Reply

Show 0 replies
Show 1 reply
Michelle Oliver
13:25 Sep 02, 2023

A very dystopian future. I like the way you snuck in more than one prompt this week. Clever. What an ending though.

Reply

02:07 Sep 08, 2023

Thx for reading and commenting. Sometimes I make it a challenge to include as many of the prompts as I can into a story. Wish I had a way to foreshadow that ending better, but I thought it might be too easy to give it away.

Reply

Show 0 replies
Show 1 reply
Delbert Griffith
11:49 Sep 02, 2023

Great little tale, Scott. Loved the world you created, and the ending was spectacular, my friend. You make it seem so effortless, writing devious tales of a dystopian future. I'm impressed, and a little jealous. LOL Nicely done, my friend. Nicely done indeed. Cheers!

Reply

12:18 Sep 02, 2023

Thanks Delbert, I feel I need to flesh out the middle on this one. Just felt someone needed to throw in a zombie virus into "the human touch" prompt. I had two full stories last week that went over well so I'm happy about that.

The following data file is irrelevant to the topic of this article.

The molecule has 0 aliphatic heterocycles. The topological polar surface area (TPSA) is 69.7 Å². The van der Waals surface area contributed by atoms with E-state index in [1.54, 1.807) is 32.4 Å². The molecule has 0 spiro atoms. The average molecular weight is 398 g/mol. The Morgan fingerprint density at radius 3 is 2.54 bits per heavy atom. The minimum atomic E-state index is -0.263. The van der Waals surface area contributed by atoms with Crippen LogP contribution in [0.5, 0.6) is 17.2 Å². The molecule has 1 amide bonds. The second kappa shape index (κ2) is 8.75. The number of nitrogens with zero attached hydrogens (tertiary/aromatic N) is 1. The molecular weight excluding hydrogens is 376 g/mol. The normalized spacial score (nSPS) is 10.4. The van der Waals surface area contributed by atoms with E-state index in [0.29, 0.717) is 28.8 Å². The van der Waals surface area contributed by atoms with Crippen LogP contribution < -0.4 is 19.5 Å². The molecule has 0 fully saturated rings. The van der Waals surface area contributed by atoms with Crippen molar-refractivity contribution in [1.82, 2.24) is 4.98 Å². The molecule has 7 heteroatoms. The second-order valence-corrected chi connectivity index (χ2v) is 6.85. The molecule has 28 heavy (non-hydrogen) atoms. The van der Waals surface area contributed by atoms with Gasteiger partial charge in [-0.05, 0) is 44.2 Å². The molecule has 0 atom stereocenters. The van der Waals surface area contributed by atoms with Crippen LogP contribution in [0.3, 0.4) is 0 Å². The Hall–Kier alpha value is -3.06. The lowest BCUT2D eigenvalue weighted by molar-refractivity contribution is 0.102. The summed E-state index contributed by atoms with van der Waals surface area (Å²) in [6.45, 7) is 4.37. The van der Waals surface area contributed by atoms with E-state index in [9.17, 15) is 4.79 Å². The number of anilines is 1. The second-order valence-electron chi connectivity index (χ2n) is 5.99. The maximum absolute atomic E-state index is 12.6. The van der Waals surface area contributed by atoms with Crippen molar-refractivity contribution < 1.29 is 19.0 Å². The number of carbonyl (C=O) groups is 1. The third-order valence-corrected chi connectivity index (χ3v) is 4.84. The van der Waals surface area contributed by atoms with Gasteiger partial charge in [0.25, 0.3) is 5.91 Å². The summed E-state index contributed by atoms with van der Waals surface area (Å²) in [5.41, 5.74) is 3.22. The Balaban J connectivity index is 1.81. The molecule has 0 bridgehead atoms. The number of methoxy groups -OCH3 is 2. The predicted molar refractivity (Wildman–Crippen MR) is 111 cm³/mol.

Reply

Show 0 replies
Show 1 reply
Delbert Griffith
11:49 Sep 02, 2023

Great little tale, Scott. Loved the world you created, and the ending was spectacular, my friend. You make it seem so effortless, writing devious tales of a dystopian future. I'm impressed, and a little jealous. LOL Nicely done, my friend. Nicely done indeed. Cheers!

Reply

Show 0 replies
03:56 Sep 02, 2023

A horror concept I had about an AI designed productivity virus/vaccine taking over the freelancer community, and then everyone else. Still working on the mid-section of the story.

Reply

Show 0 replies
Amanda Lieser
23:28 Sep 28, 2023

Hi Scott! Oh heavens! These past three stories have been so beautifully created. This one was bone chillingly plausible. I think your narrator was a great choice because I felt so confused and frightened with every line I read. You did a great job of creating a monster in the virus and my heart ached at those last lines. Nice work!!

Reply

Show 0 replies